Malloy noted that when he ran for governor three years ago, he called for expanding eligibility to HUSKY, the government health insurance plan for low-income families, to 385 percent of the poverty rate. At the time he was criticized for promoting a plan too dependent on federal approval and federal money, especially with a conservative Republican in the White House. He noted Tuesday that since then, 12 states have received federal approval for similar expansions.
“We know that 785,000 people in Connecticut were without health insurance some time in the past two years; 785,000 out of a population of about 3.2 million is a pretty high percentage,” Malloy said. “ … So any injury that struck, any illness that struck, under current law could be exempted under preexisting language in many health care policies.”
Malloy was asked which version he supports of the two main health proposals floating around D.C.: the House of Representatives version, which includes the so-called “public option,” a government insurance plan to compete with private insurers; or the Senate version, which doesn’t. (Click here and here to see where New Haven U.S. Rep. Rosa DeLauro and Connecticut U.S. Sen. Joe Lieberman stand on that question.)
Mallloy agreed with President Obama, a public option supporter, that private insurers can compete with a government plan — and that they should be required to. He noted that private insurers build in 19-21 percent overhead in their plans, whereas public plans’ overhead ranges from 1 to 3 percent.
“If the free market is so wonderful and so strong, it will respond to that competition,” he argued, and insurers will “find efficiencies so a 19 to 21 percent cut is not necessary to make a reasonable profit.”
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posted by: Wendell on July 7, 2009 5:38pm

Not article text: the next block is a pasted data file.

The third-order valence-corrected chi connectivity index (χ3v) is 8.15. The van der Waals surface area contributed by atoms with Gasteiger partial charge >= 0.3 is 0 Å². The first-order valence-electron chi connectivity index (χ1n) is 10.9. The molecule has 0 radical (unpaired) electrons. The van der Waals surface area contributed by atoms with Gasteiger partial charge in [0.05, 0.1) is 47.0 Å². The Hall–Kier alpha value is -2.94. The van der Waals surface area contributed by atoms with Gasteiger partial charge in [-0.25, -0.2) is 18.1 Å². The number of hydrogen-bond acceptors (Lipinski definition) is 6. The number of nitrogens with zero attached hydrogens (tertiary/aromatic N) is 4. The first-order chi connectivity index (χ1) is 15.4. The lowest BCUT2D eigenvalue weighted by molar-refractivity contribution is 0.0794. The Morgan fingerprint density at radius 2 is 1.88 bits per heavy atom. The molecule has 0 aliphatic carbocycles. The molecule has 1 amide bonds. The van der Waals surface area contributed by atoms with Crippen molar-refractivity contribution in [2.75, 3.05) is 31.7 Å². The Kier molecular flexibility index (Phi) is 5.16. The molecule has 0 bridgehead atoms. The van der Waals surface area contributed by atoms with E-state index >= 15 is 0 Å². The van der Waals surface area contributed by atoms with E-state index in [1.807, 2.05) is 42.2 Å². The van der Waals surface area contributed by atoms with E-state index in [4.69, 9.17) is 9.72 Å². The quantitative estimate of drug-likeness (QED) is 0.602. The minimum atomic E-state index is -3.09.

Finally, someone who is willing to hone in on an important issue. Meanwhile, the rest of the press is talking about a calorie counting bill that was vetoed and this health care issue has been all but forgotten. I am thrilled to see someone like Dan Malloy, who exists outside of Hartford and has done quite well with Stamford, standing up against the mess that has become the capital politics led by our do-nothing-but-veto Governor.
posted by: R. Dickerson on July 7, 2009 6:06pm
Will someone just put an end to the machine that has become Hartford? Just because its written in blue-ink rather than red doesn’t mean it should be vetoed.
Both of these bills are a step in the right direction. Its unfortunate to any of the 300,000 adults who lack affordable health care in our state that to spend another day worrying whether or not they’ll be able to afford proper care if something goes wrong.
Considering the enormous amounts of money that is simply lost to administrative costs, its ridiculous to assume that things will get better.
These new plans aren’t forced down anyone’s throat, private insurers should be able to compete and let the price modulate itself. I’ll admit that I don’t agree with every little piece of these bills, but Malloy is right: we need to pool our resources together to really achieve an affordable, sustainable health care system.
Lance has just opted out of SustiNet. Let’s hope, for his sake, that he doesn’t have Anthem/Blue Cross insurance.
posted by: Concerned Citizen on July 9, 2009 1:15am
Gov. Jodi Rell has just vetoed the proposed SustiNet Health Plan which was supported overwhelming in the CT Legislature. The Gov. with this poisonous veto is simply demonstrating that—contrary to the impression she conveyed when she first took office—she is at heart a partisan politician who cares more about maintaining a conservative philosophy than about doing what is right, sensible, humane and best for CT residents. Of course, apart from being wealthy, the Gov. does not have to worry about having the best in health care coverage because we—the CT taxpayers—ensure that the Gov. and her family have the best in health care. We are the ones paying for it.